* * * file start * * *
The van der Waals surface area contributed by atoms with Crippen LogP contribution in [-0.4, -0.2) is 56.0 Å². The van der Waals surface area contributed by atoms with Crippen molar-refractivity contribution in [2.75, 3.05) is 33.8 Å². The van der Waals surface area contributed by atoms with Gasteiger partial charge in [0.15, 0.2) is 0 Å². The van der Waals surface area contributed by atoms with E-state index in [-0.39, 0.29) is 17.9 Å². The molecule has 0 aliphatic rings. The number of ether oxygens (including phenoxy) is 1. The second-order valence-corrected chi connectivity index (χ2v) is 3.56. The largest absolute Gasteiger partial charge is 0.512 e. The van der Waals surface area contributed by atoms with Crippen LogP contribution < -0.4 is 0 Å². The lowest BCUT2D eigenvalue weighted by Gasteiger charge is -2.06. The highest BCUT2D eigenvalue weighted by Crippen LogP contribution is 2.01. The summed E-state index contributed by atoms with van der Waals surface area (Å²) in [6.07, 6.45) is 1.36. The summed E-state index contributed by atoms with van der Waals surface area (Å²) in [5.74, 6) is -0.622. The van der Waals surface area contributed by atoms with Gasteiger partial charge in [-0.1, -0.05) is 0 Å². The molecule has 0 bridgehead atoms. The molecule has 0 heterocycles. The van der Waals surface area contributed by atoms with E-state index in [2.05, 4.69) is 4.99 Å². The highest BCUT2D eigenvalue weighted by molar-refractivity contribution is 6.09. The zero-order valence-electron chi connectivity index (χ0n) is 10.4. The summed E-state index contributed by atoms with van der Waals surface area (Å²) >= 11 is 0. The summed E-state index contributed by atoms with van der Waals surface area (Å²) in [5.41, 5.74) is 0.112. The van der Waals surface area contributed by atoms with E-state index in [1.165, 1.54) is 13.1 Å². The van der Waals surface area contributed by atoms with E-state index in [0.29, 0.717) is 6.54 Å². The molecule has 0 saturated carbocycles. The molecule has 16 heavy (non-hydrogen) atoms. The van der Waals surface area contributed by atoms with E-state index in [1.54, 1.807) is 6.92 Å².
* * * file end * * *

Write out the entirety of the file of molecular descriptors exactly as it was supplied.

The van der Waals surface area contributed by atoms with Crippen LogP contribution in [-0.4, -0.2) is 56.0 Å². The van der Waals surface area contributed by atoms with Crippen molar-refractivity contribution in [2.75, 3.05) is 33.8 Å². The van der Waals surface area contributed by atoms with Gasteiger partial charge in [0.15, 0.2) is 0 Å². The van der Waals surface area contributed by atoms with E-state index in [-0.39, 0.29) is 17.9 Å². The molecule has 0 aliphatic rings. The number of ether oxygens (including phenoxy) is 1. The second-order valence-corrected chi connectivity index (χ2v) is 3.56. The largest absolute Gasteiger partial charge is 0.512 e. The van der Waals surface area contributed by atoms with Crippen LogP contribution < -0.4 is 0 Å². The lowest BCUT2D eigenvalue weighted by Gasteiger charge is -2.06. The highest BCUT2D eigenvalue weighted by Crippen LogP contribution is 2.01. The summed E-state index contributed by atoms with van der Waals surface area (Å²) in [6.07, 6.45) is 1.36. The summed E-state index contributed by atoms with van der Waals surface area (Å²) in [5.74, 6) is -0.622. The van der Waals surface area contributed by atoms with Gasteiger partial charge in [-0.1, -0.05) is 0 Å². The molecule has 0 bridgehead atoms. The molecule has 0 heterocycles. The van der Waals surface area contributed by atoms with E-state index in [2.05, 4.69) is 4.99 Å². The highest BCUT2D eigenvalue weighted by molar-refractivity contribution is 6.09. The zero-order valence-electron chi connectivity index (χ0n) is 10.4. The summed E-state index contributed by atoms with van der Waals surface area (Å²) >= 11 is 0. The summed E-state index contributed by atoms with van der Waals surface area (Å²) in [5.41, 5.74) is 0.112. The van der Waals surface area contributed by atoms with E-state index in [1.165, 1.54) is 13.1 Å². The van der Waals surface area contributed by atoms with E-state index in [0.29, 0.717) is 6.54 Å². The molecule has 0 saturated carbocycles. The molecule has 16 heavy (non-hydrogen) atoms. The van der Waals surface area contributed by atoms with E-state index in [1.54, 1.807) is 6.92 Å².